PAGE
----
Lesson 11: Too Much Precision
Given all the errors in the models, their unrealistic assumptions, and the frankly bizarre ways in which they are used, it is surprising that banks and funds make money at all!
Actually there is a sound reason why they make money and it has nothing to do with clever models. As mentioned above, if you take all equities and derivatives based on those equities, and sum them up across all banks, hedge funds, individuals, etc., then all the complicated derivatives will cancel themselves out since for every long there is a short, leaving just the equities, plain and simple. Now put most of those equities in the hands of banks and funds, rather than in the hands of the man in the street, and you'll see that as long as the stock market is rising those banks and funds will make money, bonuses all around. All derivatives do is to redistribute the profit, some banks/funds win, some lose, but net no impact. This argument only works during growing markets. In bear markets you need to look elsewhere for profit, ways of making money whether stocks are going up, down or sideways, and that means derivatives.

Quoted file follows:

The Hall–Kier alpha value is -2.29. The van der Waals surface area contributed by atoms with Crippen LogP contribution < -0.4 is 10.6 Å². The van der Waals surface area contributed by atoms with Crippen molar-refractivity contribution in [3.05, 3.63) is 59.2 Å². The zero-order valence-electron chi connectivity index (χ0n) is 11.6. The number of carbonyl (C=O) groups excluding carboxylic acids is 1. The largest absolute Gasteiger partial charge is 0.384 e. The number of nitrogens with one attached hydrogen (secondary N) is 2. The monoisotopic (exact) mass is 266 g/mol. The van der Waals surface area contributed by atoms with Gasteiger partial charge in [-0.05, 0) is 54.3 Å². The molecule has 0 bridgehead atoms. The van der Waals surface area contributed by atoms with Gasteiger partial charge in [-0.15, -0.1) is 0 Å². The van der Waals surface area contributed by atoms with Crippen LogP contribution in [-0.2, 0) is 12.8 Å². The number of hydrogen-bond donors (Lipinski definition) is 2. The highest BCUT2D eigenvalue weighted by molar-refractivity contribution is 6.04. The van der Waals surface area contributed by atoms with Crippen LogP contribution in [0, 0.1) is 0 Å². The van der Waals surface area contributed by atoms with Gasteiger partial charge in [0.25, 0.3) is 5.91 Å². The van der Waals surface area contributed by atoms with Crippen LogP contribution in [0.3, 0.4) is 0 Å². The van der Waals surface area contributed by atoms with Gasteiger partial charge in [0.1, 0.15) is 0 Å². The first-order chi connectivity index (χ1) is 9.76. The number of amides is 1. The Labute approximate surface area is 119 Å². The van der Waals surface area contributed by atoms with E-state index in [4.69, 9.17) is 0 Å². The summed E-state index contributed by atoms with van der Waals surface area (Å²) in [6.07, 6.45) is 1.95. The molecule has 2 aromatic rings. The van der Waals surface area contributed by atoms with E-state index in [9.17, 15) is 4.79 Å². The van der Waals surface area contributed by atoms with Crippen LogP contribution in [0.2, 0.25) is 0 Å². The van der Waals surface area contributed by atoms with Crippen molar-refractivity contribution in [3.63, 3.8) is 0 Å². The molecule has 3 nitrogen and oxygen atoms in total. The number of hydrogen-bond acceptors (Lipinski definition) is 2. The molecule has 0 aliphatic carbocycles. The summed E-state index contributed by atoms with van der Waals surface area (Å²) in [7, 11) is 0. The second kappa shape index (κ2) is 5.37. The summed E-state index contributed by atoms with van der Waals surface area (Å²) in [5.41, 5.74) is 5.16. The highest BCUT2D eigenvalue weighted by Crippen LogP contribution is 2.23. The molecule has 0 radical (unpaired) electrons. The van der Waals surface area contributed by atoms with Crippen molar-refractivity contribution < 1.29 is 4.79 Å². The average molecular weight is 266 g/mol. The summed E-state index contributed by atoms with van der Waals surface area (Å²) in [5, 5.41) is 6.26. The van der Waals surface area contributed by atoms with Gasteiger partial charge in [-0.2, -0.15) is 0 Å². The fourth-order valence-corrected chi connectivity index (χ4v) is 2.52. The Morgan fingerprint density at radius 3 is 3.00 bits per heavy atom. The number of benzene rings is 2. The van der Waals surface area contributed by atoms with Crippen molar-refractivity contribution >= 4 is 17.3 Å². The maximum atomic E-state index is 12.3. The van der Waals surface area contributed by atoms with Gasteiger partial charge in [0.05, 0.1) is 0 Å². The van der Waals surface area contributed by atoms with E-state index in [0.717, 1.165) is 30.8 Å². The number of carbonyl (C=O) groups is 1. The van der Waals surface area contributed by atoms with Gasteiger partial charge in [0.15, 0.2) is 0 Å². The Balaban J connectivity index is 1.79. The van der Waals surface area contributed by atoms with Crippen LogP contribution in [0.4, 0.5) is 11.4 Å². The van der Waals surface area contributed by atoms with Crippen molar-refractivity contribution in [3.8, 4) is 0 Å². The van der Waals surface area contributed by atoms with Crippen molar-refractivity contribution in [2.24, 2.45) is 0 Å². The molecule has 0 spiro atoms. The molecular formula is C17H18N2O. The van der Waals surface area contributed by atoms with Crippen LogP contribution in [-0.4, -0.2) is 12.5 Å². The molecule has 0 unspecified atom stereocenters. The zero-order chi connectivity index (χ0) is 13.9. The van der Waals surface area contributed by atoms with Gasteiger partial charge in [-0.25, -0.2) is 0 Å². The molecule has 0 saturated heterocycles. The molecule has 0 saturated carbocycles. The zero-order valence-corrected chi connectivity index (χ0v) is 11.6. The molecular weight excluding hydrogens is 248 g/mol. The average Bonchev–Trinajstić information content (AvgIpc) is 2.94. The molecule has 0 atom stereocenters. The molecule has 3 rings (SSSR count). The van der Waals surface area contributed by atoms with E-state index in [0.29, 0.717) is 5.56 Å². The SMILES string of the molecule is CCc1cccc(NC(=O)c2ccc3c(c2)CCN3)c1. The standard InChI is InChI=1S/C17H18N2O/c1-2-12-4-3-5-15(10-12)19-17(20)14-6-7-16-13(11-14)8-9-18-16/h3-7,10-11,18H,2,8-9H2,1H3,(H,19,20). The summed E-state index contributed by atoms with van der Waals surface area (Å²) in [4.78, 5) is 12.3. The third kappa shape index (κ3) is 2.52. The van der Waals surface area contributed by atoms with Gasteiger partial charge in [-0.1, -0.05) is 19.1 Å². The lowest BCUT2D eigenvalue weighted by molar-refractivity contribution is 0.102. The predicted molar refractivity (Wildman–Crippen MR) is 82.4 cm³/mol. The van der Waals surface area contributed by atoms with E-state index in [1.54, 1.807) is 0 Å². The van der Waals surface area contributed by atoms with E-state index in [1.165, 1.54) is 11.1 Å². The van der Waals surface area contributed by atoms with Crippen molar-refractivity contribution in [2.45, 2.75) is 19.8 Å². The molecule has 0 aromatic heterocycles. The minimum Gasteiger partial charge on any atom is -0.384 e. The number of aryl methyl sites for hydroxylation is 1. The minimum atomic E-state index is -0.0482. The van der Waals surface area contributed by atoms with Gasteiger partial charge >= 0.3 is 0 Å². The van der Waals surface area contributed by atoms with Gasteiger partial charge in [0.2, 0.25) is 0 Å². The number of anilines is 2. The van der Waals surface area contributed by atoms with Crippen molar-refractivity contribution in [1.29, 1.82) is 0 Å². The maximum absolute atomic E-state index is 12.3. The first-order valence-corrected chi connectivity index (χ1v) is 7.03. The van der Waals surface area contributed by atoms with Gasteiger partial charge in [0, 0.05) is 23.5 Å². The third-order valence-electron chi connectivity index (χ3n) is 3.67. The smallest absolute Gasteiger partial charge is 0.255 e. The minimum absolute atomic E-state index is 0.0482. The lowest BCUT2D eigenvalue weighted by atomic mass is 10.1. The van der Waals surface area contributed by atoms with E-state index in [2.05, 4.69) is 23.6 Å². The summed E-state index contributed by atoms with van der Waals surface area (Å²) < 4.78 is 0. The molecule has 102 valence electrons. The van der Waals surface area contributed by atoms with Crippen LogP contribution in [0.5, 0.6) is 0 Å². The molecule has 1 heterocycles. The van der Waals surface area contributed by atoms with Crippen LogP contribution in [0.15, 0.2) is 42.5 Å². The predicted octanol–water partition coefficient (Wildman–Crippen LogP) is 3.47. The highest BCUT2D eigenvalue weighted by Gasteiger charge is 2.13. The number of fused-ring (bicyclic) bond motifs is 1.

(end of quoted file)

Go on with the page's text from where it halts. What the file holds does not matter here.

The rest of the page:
But derivatives come with a lot of risk, some well understood and some not. And as people get more 'sophisticated' they believe that they can increase their exposure to derivatives and so make money regardless of market conditions. Sometimes this is true, and the models seem to work, sometimes it is not and the models fall over. It's because of potential model error that one has to build in a decent margin, based on a decent understanding of possible risks. But once banks start competing between themselves for the same contracts then the margin for error will inevitably succumb to the powerful forces of supply and demand.